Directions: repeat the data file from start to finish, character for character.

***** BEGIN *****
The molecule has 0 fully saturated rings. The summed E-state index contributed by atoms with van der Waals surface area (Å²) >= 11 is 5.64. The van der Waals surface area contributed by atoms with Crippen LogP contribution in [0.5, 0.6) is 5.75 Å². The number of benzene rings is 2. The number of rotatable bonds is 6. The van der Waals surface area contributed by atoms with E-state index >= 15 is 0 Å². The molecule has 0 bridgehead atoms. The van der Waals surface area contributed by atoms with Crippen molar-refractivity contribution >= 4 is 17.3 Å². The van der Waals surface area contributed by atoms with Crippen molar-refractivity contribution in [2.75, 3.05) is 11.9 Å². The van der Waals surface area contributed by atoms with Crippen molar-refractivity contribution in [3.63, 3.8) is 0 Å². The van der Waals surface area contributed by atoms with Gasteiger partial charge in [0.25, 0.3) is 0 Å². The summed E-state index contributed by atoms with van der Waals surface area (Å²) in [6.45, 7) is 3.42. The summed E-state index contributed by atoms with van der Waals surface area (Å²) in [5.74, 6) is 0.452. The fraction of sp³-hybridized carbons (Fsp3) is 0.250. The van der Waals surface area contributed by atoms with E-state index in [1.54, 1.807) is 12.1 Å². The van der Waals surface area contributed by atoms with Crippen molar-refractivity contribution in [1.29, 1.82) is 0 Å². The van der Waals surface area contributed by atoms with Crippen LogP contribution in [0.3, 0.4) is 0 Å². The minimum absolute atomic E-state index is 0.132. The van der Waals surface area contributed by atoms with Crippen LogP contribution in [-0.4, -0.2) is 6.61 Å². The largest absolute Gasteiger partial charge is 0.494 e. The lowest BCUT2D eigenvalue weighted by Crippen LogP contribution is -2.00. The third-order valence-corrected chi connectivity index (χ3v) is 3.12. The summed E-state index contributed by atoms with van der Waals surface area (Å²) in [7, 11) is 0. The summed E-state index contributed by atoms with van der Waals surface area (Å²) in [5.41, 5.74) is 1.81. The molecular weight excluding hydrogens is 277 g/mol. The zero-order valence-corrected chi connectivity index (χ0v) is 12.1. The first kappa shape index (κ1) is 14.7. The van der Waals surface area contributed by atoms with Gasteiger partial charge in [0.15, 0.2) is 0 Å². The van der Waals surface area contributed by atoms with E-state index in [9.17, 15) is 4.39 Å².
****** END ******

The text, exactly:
The molecule has 0 fully saturated rings. The summed E-state index contributed by atoms with van der Waals surface area (Å²) >= 11 is 5.64. The van der Waals surface area contributed by atoms with Crippen LogP contribution in [0.5, 0.6) is 5.75 Å². The number of benzene rings is 2. The number of rotatable bonds is 6. The van der Waals surface area contributed by atoms with E-state index >= 15 is 0 Å². The molecule has 0 bridgehead atoms. The van der Waals surface area contributed by atoms with Crippen molar-refractivity contribution >= 4 is 17.3 Å². The van der Waals surface area contributed by atoms with Crippen molar-refractivity contribution in [2.75, 3.05) is 11.9 Å². The van der Waals surface area contributed by atoms with Crippen molar-refractivity contribution in [3.63, 3.8) is 0 Å². The van der Waals surface area contributed by atoms with Gasteiger partial charge in [0.25, 0.3) is 0 Å². The summed E-state index contributed by atoms with van der Waals surface area (Å²) in [6.45, 7) is 3.42. The summed E-state index contributed by atoms with van der Waals surface area (Å²) in [5.74, 6) is 0.452. The fraction of sp³-hybridized carbons (Fsp3) is 0.250. The van der Waals surface area contributed by atoms with E-state index in [1.54, 1.807) is 12.1 Å². The van der Waals surface area contributed by atoms with Crippen molar-refractivity contribution in [1.29, 1.82) is 0 Å². The van der Waals surface area contributed by atoms with Crippen LogP contribution in [0.3, 0.4) is 0 Å². The minimum absolute atomic E-state index is 0.132. The van der Waals surface area contributed by atoms with Crippen LogP contribution in [-0.4, -0.2) is 6.61 Å². The largest absolute Gasteiger partial charge is 0.494 e. The lowest BCUT2D eigenvalue weighted by Crippen LogP contribution is -2.00. The third-order valence-corrected chi connectivity index (χ3v) is 3.12. The summed E-state index contributed by atoms with van der Waals surface area (Å²) in [7, 11) is 0. The summed E-state index contributed by atoms with van der Waals surface area (Å²) in [5.41, 5.74) is 1.81. The molecular weight excluding hydrogens is 277 g/mol. The zero-order valence-corrected chi connectivity index (χ0v) is 12.1. The first kappa shape index (κ1) is 14.7. The van der Waals surface area contributed by atoms with Gasteiger partial charge in [0.15, 0.2) is 0 Å². The van der Waals surface area contributed by atoms with E-state index in [9.17, 15) is 4.39 Å².